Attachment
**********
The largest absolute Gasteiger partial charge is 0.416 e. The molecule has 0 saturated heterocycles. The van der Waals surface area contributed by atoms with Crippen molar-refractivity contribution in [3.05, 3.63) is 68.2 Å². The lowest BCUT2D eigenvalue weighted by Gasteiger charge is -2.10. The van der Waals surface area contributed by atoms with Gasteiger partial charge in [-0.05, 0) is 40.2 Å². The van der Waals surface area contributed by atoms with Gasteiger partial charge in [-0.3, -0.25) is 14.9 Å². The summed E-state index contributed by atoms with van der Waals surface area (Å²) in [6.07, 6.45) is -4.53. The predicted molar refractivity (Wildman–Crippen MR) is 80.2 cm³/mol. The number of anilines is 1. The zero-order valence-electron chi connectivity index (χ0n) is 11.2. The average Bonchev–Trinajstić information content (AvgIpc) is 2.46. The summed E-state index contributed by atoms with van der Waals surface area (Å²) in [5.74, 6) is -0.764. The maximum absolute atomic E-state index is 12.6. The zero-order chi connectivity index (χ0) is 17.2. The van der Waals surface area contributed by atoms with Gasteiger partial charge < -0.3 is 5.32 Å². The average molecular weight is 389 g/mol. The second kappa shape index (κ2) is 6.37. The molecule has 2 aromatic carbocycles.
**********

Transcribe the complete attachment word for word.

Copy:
The largest absolute Gasteiger partial charge is 0.416 e. The molecule has 0 saturated heterocycles. The van der Waals surface area contributed by atoms with Crippen molar-refractivity contribution in [3.05, 3.63) is 68.2 Å². The lowest BCUT2D eigenvalue weighted by Gasteiger charge is -2.10. The van der Waals surface area contributed by atoms with Gasteiger partial charge in [-0.05, 0) is 40.2 Å². The van der Waals surface area contributed by atoms with Gasteiger partial charge in [-0.3, -0.25) is 14.9 Å². The summed E-state index contributed by atoms with van der Waals surface area (Å²) in [6.07, 6.45) is -4.53. The predicted molar refractivity (Wildman–Crippen MR) is 80.2 cm³/mol. The number of anilines is 1. The zero-order valence-electron chi connectivity index (χ0n) is 11.2. The average Bonchev–Trinajstić information content (AvgIpc) is 2.46. The summed E-state index contributed by atoms with van der Waals surface area (Å²) in [5.74, 6) is -0.764. The maximum absolute atomic E-state index is 12.6. The zero-order chi connectivity index (χ0) is 17.2. The van der Waals surface area contributed by atoms with Gasteiger partial charge < -0.3 is 5.32 Å². The average molecular weight is 389 g/mol. The second kappa shape index (κ2) is 6.37. The molecule has 2 aromatic carbocycles.